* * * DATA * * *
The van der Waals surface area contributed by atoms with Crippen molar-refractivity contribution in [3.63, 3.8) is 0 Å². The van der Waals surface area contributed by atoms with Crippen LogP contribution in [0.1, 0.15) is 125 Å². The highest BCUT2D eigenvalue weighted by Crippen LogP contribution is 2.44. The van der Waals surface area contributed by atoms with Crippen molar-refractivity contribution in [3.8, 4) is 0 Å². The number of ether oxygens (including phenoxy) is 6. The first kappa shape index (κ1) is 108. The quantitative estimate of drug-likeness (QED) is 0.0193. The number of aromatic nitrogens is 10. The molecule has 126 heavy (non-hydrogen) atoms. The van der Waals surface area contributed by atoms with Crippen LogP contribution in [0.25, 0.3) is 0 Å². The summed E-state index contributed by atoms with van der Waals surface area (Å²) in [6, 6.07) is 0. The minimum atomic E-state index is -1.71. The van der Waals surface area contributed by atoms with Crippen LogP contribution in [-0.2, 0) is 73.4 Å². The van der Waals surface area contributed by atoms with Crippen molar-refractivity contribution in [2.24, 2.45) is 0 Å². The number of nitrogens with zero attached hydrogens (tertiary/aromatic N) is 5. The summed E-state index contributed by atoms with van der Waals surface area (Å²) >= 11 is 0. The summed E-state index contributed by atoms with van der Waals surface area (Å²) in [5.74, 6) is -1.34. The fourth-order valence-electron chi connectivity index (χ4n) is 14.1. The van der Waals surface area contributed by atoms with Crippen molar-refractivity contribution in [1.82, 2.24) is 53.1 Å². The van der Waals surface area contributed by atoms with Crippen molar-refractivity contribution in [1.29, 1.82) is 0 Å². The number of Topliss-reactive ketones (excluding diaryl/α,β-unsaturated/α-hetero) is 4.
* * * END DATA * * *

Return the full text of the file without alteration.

The van der Waals surface area contributed by atoms with Crippen molar-refractivity contribution in [3.63, 3.8) is 0 Å². The van der Waals surface area contributed by atoms with Crippen LogP contribution in [0.1, 0.15) is 125 Å². The highest BCUT2D eigenvalue weighted by Crippen LogP contribution is 2.44. The van der Waals surface area contributed by atoms with Crippen molar-refractivity contribution in [3.8, 4) is 0 Å². The number of ether oxygens (including phenoxy) is 6. The first kappa shape index (κ1) is 108. The quantitative estimate of drug-likeness (QED) is 0.0193. The number of aromatic nitrogens is 10. The molecule has 126 heavy (non-hydrogen) atoms. The van der Waals surface area contributed by atoms with Crippen LogP contribution in [0.25, 0.3) is 0 Å². The summed E-state index contributed by atoms with van der Waals surface area (Å²) in [6, 6.07) is 0. The minimum atomic E-state index is -1.71. The van der Waals surface area contributed by atoms with Crippen LogP contribution in [-0.2, 0) is 73.4 Å². The van der Waals surface area contributed by atoms with Crippen molar-refractivity contribution in [2.24, 2.45) is 0 Å². The number of nitrogens with zero attached hydrogens (tertiary/aromatic N) is 5. The summed E-state index contributed by atoms with van der Waals surface area (Å²) >= 11 is 0. The summed E-state index contributed by atoms with van der Waals surface area (Å²) in [5.74, 6) is -1.34. The fourth-order valence-electron chi connectivity index (χ4n) is 14.1. The van der Waals surface area contributed by atoms with Crippen molar-refractivity contribution in [1.82, 2.24) is 53.1 Å². The van der Waals surface area contributed by atoms with Crippen molar-refractivity contribution in [1.29, 1.82) is 0 Å². The number of Topliss-reactive ketones (excluding diaryl/α,β-unsaturated/α-hetero) is 4.